Scott Sumner  

Paul Krugman on French economic policies

An Educational Challenge... Ancestry and Long-Run Growth R...

A finance student from Coventry sent me Paul Krugman post from 1997, which has some interesting things to say about today.

Fifteen years ago, just after Fran├žois Mitterrand became president of France, I attended my first conference in Paris. . . . The only thing I do remember is a conversation over dinner (canard aux olives) with an adviser to the new government, who explained its plan to stimulate the economy with public spending while raising wages and maintaining a strong franc.

To the Americans present this program sounded a bit, well, inconsistent. Wouldn't it, we asked him, be a recipe for a balance of payments crisis (which duly materialized a few months later)? "That's the trouble with you Anglo-Saxon economists--you're too wrapped up in your theories. You need to adopt a historical point of view." Some of us did, in fact, know a little history. Wasn't the plan eerily reminiscent of the failed program of Leon Blum's 1936 government? "Oh no, what we are doing is completely unprecedented."

Something similar happened to the Hollande government, which is not that unlike the earlier governments headed by Blum and Mitterrand. All three governments were led by the Socialist party.

Krugman then discusses France's supply-side problems:

To an Anglo-Saxon economist, France's current problems do not seem particularly mysterious. Jobs in France are like apartments in New York City: Those who provide them are subject to detailed regulation by a government that is very solicitous of their occupants. A French employer must pay his workers well and provide generous benefits, and it is almost as hard to fire those workers as it is to evict a New York tenant. New York's pro-tenant policies have produced very good deals for some people, but they have also made it very hard for newcomers to find a place to live. France's policies have produced nice work if you can get it. But many people, especially the young, can't get it. And, given the generosity of unemployment benefits, many don't even try.
These supply-side problems largely explain why France's unemployment rate is roughly twice as high as in Germany. (Germany reports 2 rates, for reasons I'll never understand.)

Here's the conclusion, written a few years before the euro was created:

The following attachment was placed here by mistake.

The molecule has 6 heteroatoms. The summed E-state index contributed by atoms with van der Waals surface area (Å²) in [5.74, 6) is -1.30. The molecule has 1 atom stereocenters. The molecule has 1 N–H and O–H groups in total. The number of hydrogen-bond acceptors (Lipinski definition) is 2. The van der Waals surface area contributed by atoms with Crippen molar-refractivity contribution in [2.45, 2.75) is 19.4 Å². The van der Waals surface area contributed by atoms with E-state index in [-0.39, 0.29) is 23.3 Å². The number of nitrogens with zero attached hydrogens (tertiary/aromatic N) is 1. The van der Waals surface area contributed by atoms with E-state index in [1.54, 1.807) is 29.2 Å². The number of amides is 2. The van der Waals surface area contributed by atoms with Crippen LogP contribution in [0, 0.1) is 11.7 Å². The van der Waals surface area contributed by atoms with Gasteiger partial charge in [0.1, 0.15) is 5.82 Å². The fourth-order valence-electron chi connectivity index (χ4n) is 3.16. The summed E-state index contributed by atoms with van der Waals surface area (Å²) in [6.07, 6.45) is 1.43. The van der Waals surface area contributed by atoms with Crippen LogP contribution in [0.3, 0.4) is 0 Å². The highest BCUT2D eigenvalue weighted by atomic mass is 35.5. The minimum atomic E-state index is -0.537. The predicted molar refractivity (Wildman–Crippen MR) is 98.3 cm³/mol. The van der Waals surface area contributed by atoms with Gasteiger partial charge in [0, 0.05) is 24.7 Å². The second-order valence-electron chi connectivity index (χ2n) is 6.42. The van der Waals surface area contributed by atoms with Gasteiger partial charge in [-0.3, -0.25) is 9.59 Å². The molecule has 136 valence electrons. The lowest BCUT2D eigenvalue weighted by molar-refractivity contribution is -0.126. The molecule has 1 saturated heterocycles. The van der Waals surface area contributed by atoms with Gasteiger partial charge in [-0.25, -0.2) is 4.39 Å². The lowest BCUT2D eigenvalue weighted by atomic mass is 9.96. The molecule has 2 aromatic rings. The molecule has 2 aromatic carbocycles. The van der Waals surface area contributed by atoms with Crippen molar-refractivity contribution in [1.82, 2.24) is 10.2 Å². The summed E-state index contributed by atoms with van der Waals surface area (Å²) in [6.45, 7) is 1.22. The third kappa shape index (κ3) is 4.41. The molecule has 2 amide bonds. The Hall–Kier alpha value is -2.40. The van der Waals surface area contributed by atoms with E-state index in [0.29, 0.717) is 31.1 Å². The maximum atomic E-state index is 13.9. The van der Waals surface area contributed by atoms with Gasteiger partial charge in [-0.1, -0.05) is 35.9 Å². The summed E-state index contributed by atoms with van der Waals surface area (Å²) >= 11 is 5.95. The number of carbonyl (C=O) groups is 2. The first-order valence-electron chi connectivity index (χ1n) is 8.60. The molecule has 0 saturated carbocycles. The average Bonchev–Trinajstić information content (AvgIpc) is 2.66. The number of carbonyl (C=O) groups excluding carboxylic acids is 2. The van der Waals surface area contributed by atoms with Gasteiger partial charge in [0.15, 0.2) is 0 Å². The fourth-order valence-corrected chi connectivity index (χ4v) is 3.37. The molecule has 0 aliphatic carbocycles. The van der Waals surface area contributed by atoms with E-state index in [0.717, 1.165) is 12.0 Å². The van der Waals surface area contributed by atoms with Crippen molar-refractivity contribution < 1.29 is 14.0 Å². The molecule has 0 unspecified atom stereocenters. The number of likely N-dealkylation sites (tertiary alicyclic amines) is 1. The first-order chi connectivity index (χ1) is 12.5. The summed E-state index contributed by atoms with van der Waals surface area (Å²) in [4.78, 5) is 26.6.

But let us not blame French politicians. Their inanities only reflect the broader tone of economic debate in a nation prepared to blame its problems on everything but the obvious causes. France, say its best-selling authors and most popular talking heads, is the victim of globalization--although adroit use of red tape has held imports from low-wage countries to a level far below that in the United States (or Britain, where the unemployment rate is now only half that of France). France, they say, is the victim of savage, unrestrained capitalism--although it has the largest government and the smallest private sector of any large advanced country. France, they say, is the victim of currency speculators, whose ravages President Chirac once likened to those of AIDS.

The refusal of the French elite to face up to what looks like reality to the rest of us may doom the very European dreams that have sustained the nation's illusions. After this last election it is clear that the French will not be willing to submit to serious fiscal discipline. Will the Germans still be willing to give up their beloved deutsche mark in favor of a currency partly managed by France? It is equally clear that France will not give up its taste for regulation--indeed, it will surely try to impose that taste on its more market-oriented neighbors, especially Britain. That will give those neighbors--yes, even Tony Blair--plenty of reason to hesitate before forming a closer European Union.

But if it turns out that Chirac's political debacle is the beginning of a much larger disaster--the collapse of the whole vision of European glory that has obsessed France for so long--we can be sure of one thing: The French will blame it all on someone else.

The eurozone had two problems, a severe mismatch in the supply-side of the various eurozone economies, and a shortfall in total aggregate spending. The combination was disastrous, both a deep recession and an uneven recession---creating internal conflict. Interestingly, Krugman doesn't anticipate the overall shortfall in AD (nor did I), but rather the one-size-fits-all problem.

Krugman was skeptical about the euro project, but didn't anticipate disaster:

Now a unified European market is a pretty good idea. There is even a reasonable case for unifying Europe's currencies--although there is also a good case for doing no such thing.
That was also my view. We both saw the one-size-fits-all problem, due to bad supply-side policies in the more socialist parts of Europe, but neither of us anticipated that the ECB would be so contractionary.